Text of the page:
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Based on recent trends, it would appear that Canadians have been successful in making it through the first wave of COVID-19 and most parts of the country have started to relax certain restrictions and open up their economies. As this is happening, it is becoming increasingly clear that the workplace and how we go about our work lives is very different from what it was before everything shut down in March. While many people yearn for the return to "normalcy", the onset of this pandemic has created an opportunity to re-evaluate our workplaces and it is likely that many of the changes that have occurred will be here to stay and may actually lead to healthier and more productive work environments.
The physical restrictions necessary for infection control created the need for a large number of workers to shift from an office environment and work from home. As people adjusted to this change, many have found that they prefer this arrangement and may choose to make this setting permanent. While many parents have struggled with balancing work life at home with children also being home due to school closures, this should decrease once children are able to return to schools, allowing people to maintain a better work/life balance. The downside of working from home is the lack of physical contact with co-workers, which many people require, so we may see a blend of office workers/home workers based on people's preferences.
Another idea that has been gaining traction since the pandemic is changing the workweek from five days to four with people working a ten-hour day instead of eight. This probably reflects the longer days that people working from home were experiencing anyway during the pandemic and it has the advantage of allowing workers more time to meet the challenges of their home lives, which should lead to less stress and increased work satisfaction. As a result, increased productivity should occur, which benefits the company's bottom line.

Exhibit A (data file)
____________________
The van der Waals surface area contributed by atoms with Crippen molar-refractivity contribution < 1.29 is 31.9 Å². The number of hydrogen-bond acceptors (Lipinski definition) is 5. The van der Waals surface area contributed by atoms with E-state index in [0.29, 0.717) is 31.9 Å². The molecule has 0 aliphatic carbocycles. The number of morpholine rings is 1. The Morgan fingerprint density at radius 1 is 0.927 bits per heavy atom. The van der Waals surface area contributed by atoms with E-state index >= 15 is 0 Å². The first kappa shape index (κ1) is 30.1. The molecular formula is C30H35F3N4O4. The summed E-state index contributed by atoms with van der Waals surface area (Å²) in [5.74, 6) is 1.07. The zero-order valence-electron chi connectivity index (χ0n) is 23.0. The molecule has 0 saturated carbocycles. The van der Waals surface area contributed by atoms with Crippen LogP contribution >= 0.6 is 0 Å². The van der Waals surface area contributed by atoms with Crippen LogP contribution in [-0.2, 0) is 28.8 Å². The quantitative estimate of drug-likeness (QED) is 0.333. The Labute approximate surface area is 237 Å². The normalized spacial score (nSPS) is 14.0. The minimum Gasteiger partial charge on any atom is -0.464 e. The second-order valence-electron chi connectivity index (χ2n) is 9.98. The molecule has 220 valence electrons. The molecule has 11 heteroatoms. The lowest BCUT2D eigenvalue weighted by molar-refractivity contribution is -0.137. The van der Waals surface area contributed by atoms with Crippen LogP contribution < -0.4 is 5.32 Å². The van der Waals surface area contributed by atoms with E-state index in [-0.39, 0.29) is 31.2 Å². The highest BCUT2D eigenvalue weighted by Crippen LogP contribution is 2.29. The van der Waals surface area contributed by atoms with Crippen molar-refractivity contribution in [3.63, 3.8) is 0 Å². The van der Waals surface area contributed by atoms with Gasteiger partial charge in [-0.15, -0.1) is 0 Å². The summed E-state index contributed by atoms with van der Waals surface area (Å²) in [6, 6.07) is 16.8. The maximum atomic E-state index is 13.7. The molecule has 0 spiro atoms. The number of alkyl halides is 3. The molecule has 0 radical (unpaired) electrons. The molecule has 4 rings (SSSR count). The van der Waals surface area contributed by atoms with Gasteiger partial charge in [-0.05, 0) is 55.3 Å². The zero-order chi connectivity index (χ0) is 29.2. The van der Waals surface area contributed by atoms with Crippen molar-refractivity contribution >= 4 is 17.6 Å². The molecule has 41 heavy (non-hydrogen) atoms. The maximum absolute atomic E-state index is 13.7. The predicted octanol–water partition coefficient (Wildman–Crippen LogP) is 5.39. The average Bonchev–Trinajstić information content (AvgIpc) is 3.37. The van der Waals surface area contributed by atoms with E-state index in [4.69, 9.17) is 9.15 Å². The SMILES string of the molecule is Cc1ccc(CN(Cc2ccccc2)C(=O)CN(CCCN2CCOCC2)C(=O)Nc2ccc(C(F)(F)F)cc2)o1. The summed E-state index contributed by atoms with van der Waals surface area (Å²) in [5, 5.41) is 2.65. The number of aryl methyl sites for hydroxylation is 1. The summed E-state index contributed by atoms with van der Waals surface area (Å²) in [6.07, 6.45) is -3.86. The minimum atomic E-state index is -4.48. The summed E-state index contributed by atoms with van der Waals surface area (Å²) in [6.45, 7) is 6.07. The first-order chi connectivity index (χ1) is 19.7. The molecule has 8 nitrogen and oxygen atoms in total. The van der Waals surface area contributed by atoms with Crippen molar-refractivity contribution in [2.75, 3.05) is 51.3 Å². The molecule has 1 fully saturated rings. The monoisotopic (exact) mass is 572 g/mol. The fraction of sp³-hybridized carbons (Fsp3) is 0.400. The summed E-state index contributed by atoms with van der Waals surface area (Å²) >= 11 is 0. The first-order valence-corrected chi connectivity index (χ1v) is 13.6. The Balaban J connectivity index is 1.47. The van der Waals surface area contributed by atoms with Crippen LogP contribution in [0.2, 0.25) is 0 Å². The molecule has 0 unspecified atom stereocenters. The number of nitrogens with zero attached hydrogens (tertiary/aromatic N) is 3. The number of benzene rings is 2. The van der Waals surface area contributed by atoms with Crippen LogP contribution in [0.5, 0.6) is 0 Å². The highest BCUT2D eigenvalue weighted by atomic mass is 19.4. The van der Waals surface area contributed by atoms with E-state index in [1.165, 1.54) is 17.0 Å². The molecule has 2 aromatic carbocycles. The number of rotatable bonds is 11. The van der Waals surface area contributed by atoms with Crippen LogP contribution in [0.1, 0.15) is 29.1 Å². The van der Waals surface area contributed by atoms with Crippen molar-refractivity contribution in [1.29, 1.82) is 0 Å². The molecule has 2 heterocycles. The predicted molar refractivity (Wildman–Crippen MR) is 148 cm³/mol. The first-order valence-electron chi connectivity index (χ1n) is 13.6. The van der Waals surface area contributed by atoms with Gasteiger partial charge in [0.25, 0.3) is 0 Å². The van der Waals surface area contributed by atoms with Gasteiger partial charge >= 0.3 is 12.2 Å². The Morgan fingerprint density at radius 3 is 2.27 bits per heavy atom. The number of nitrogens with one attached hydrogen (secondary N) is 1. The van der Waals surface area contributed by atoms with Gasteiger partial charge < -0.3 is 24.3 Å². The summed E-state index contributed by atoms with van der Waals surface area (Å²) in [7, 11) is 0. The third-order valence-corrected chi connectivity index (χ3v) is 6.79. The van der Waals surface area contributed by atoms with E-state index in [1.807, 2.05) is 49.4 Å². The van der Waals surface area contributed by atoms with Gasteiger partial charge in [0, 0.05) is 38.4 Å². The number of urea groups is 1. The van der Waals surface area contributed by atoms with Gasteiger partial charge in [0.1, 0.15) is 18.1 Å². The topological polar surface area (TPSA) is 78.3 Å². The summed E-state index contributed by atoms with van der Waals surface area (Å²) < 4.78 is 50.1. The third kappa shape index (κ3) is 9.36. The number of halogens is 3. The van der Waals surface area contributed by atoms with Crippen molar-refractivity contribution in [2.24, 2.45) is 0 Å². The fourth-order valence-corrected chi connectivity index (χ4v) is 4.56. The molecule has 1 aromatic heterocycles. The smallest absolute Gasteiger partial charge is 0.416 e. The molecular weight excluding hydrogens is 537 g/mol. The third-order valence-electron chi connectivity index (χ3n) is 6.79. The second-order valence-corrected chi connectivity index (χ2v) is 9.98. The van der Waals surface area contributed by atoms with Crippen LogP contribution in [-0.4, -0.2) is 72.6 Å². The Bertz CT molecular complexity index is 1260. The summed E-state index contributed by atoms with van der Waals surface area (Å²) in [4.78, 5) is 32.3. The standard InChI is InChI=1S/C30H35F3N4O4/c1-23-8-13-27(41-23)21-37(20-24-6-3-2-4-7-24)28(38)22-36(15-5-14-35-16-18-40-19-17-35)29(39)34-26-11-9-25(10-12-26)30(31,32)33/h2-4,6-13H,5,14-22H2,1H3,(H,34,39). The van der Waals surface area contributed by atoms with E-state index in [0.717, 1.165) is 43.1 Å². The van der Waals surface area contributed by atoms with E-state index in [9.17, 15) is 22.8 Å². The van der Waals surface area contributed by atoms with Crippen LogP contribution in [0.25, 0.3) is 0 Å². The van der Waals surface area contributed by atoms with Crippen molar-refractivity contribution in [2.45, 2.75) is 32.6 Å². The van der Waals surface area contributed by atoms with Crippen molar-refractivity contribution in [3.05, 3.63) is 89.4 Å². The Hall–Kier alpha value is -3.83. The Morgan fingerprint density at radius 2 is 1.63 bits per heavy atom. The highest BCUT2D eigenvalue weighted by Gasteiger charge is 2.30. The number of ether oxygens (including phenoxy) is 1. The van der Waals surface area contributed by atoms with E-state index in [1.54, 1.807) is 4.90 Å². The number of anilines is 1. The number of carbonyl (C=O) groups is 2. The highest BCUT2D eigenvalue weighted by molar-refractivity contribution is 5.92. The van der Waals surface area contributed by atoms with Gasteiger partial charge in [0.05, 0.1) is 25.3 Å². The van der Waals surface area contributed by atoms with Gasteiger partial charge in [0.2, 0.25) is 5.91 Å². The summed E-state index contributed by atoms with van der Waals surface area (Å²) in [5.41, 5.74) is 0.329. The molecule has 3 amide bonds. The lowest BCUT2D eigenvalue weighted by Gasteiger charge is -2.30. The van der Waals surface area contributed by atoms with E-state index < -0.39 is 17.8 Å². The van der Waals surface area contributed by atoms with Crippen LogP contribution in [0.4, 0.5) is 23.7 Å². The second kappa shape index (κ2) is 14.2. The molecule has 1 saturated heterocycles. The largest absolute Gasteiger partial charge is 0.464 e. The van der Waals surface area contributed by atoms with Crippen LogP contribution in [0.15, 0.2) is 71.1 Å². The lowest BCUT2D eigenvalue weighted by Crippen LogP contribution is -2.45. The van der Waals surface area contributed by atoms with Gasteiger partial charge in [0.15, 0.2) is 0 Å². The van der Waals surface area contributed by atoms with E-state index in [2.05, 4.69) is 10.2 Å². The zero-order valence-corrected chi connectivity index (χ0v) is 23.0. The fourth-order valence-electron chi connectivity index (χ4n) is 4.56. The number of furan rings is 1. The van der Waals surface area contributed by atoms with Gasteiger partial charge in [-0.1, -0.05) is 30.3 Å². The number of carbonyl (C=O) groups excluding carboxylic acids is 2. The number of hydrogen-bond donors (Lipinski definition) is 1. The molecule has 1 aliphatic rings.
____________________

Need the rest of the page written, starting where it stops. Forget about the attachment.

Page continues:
Many employers have been forced by the circumstances surrounding this pandemic to recognize the impact of all of the necessary changes on the mental health of their workforce and some companies have begun to institute paid mental health days for their employees. This is a policy that is long overdue, and I hope that it is one that becomes the norm moving into the future and beyond the impact of COVID-19. By now, we have all become used to the direction to stay at home if you are feeling physically sick but what should you do if your stress levels and coping have reached a breaking point and you just don't feel up to facing the workday? Workers who are forced to work when this is occurring are not productive and are likely to have their mental health deteriorate further leading to even poorer work performance. Developing a policy of paid mental health days allows workers to take the time needed to take care of their mental health needs and recognizes that when it comes to health, we should not have different standards for physical and mental health.
While it may appear that things in our society are beginning to somewhat resemble how things looked before March, the reality is that we are still only at the beginning of this pandemic and will be dealing with this virus for a long time to come. Terms such as "physical distancing" and "social bubbles" have become part of our vocabulary and reflect the new reality we are living with. We have all felt the stress and anxiety over avoiding getting the virus and dealing with the economic impact on our lives and society in general. Hopefully, we can take these lessons and integrate constructive mental health policies into the workplaces and economies of the future. This pandemic has forced change upon us; we can take this opportunity to decide what course this change will take to create a better work environment for all.
Brian Hodder works in the field of mental health and addictions. He can be reached at email@example.com.